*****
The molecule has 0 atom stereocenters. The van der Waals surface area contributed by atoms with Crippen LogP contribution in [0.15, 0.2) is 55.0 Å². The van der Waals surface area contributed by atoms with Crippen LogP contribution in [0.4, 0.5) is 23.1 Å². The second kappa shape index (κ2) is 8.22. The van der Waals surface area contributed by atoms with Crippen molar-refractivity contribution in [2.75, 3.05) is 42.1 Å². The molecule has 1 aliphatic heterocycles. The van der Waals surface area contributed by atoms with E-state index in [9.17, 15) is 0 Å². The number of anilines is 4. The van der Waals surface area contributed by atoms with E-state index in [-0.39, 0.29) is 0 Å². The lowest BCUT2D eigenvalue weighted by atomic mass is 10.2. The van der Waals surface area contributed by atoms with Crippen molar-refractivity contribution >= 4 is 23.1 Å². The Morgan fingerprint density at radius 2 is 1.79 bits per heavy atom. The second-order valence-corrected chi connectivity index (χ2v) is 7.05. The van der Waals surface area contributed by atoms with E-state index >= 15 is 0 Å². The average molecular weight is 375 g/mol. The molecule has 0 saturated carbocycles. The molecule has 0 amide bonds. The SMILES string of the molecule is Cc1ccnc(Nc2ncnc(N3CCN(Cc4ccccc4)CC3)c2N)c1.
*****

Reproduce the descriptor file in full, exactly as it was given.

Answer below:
The molecule has 0 atom stereocenters. The van der Waals surface area contributed by atoms with Crippen LogP contribution in [0.15, 0.2) is 55.0 Å². The van der Waals surface area contributed by atoms with Crippen LogP contribution in [0.4, 0.5) is 23.1 Å². The second kappa shape index (κ2) is 8.22. The van der Waals surface area contributed by atoms with Crippen molar-refractivity contribution in [2.75, 3.05) is 42.1 Å². The molecule has 1 aliphatic heterocycles. The van der Waals surface area contributed by atoms with E-state index in [9.17, 15) is 0 Å². The number of anilines is 4. The van der Waals surface area contributed by atoms with E-state index in [-0.39, 0.29) is 0 Å². The lowest BCUT2D eigenvalue weighted by atomic mass is 10.2. The van der Waals surface area contributed by atoms with Crippen molar-refractivity contribution >= 4 is 23.1 Å². The Morgan fingerprint density at radius 2 is 1.79 bits per heavy atom. The second-order valence-corrected chi connectivity index (χ2v) is 7.05. The van der Waals surface area contributed by atoms with E-state index >= 15 is 0 Å². The average molecular weight is 375 g/mol. The molecule has 0 saturated carbocycles. The molecule has 0 amide bonds. The SMILES string of the molecule is Cc1ccnc(Nc2ncnc(N3CCN(Cc4ccccc4)CC3)c2N)c1.